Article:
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In almost all cases, the interaction between tourist activity and the forest landscape operates through consideration of the latter as a support for recreational activities. It is accordingly useful to start by attempting to classify the roles that a forest landscape may perform within different types of recreational areas. For this purpose, only use values will be considered, which means the recreational and scenic components of the landscape.

It is necessary to reclassify these components in the light of work by [5]. Depending on one’s perspective, forests can be wholly or partially user- oriented or resource-based recreational areas, or they may even assume the function of a background.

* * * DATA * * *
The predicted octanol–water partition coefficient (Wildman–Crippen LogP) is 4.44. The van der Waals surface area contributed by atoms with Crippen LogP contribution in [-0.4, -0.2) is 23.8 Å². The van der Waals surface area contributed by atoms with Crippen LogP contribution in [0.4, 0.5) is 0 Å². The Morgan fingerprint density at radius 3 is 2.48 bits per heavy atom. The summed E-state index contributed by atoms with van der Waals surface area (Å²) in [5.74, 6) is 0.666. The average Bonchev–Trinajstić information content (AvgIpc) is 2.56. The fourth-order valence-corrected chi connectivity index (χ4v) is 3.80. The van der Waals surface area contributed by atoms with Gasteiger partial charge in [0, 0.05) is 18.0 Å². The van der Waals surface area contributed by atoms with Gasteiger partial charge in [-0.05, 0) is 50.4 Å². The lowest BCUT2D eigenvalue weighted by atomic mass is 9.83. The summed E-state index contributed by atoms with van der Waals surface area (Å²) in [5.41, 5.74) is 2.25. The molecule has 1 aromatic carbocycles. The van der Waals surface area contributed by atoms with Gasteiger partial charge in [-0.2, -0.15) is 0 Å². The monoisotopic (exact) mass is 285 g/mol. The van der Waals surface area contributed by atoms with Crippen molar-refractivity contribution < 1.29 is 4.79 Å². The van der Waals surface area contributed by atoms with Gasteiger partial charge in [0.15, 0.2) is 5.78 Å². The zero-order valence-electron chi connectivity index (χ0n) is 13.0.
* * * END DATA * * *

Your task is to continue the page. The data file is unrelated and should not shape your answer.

In the first case, the forest (or elements of it) becomes a specific resource with which to attract the attention of tourists. An example is provided by acrobatic parks. The area occupied is usually relatively small, and it is possible to gain exclusivity of its use and utilise it for tourism initiatives which do not belong to a system. In the second case, the forest constitutes a generic resource for tourism, even if it is not always replaceable. It can be regarded as an element of the scenario in which different elements of the supply are located in order to make up the tourist destination. The area occupied is generally very large but delimited by sufficiently identifiable borders. It is not possible to have use exclusivity and there may be cases of congestion. In the third case, the forest is not perceived as a decisive element in the tourist supply, although it is an important factor in determining the overall attractiveness of the tourist destination. The area occupied is generally large, situated away from the central zones of the tourist destination and not clearly delimited to the observer. It is obviously not possible to have exclusivity, but cases of congestion are unlikely.